There are a million videos, podcasts and interviews with great lifters out there. Checkout Mark Bell’s “Power Project.” He usually asks strong dudes about how they got started out.
Just for fun and to talk about one of my heroes; Kaz pressed bodyweight his first time with the weights. Some time later, after doing a physical job he tried deadlifting for the first time and did 600.
Ed Coan talked about squatting when he was starting out as a skinny kid. He said he just added weight every workout and made it to 405 before he needed any kind of training plan.
It seems like all good benchers could bench 500 in high school.
There’s a guy who lives in Ottawa named Leon Brown who holds a bunch of IPF records, apparently he was benching 405 in high school. He didn’t bench 500 until he was over 50 years old. Not sure how his training was for the 25 or so years before he started competing in powerlifting, but progress isn’t linear. Unfortunately he tore a pec last I heard.
There are some other old guys who are strong as hell too, looks like some guys don’t actually reach their peak strength until they are 40-50+ years old. Tony Harris, Dave Ricks,Sam Watts, Mark Robb all come to mind and all compete drug-tested. Another thing is that out of these guys they are all black except Mark Robb, maybe black guys have some advantage in terms of longevity. Harris, Ricks, and Watts have all been competing for several decades too, they didn’t start out at the top but got there after years and years of training. Mark Robb was a bodybuilder before switching to PL.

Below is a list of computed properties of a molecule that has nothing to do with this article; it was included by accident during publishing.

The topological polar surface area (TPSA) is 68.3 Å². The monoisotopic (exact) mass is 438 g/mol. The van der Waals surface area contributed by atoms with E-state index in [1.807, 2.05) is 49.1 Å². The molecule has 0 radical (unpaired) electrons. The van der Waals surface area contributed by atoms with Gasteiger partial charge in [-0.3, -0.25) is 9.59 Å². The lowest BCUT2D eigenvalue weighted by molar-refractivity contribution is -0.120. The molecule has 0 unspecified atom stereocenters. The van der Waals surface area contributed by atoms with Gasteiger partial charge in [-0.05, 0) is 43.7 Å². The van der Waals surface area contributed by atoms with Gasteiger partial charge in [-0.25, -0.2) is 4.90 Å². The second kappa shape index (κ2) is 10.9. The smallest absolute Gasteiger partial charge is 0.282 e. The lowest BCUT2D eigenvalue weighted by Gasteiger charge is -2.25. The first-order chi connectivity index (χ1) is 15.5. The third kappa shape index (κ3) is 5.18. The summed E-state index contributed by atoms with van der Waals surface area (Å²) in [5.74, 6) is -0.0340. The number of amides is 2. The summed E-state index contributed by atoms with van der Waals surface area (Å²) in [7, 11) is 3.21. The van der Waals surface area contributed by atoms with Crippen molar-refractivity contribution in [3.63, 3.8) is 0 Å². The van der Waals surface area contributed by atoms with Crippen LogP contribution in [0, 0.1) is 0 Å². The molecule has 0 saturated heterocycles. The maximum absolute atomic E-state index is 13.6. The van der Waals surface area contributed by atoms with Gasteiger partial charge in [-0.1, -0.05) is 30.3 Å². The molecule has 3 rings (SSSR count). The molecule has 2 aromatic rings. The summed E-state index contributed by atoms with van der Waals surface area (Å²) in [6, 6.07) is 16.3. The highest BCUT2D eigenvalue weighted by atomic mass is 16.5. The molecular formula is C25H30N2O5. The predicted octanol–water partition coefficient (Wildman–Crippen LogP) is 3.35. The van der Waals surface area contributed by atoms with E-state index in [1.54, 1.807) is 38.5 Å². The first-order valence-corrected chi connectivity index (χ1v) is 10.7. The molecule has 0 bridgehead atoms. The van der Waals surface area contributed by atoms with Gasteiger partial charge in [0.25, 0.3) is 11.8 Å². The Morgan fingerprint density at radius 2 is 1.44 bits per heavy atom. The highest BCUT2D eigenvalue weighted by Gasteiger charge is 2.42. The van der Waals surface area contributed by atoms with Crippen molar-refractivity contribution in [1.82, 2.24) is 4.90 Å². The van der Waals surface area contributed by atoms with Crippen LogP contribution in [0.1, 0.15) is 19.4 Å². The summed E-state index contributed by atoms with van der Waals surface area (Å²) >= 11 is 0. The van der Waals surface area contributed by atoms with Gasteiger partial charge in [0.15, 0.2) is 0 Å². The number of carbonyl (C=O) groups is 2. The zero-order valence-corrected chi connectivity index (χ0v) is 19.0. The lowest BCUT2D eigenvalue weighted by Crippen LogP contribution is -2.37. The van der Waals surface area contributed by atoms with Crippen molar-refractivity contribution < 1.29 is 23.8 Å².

Interesting thing I just remembered… last fall the strongman group at our gym threw an unsanctioned “novice” strongman comp that I did for fun. One of the guys competing convinced his buddy last minute to try it out. Dude doesn’t lift AT ALL, just works a moderate intensity labor job in a factor I think, similar body weight as me. Granted, I’m no strongman competitor but this dude out rep’d me on the 1 minute log clean and press for reps (think the weight was around 185-200 lbs) and hung with on everything else. Can’t remember but I think he pulled over 500 on an axle bar (with straps) that day too. Keep in mind, I’ve got a 450 raw bench and am in damn good conditioning by fat guy powerlifting standards, and this dude legit does not have a gym membership.
Point is, there are some people that are just made of something much, much better than the rest of us, and there is nothing we can do to change that. Although there can be some useful things to learn from observing others (success leaves clues), we are all much better off putting most of our focus on what it is about US that makes US better.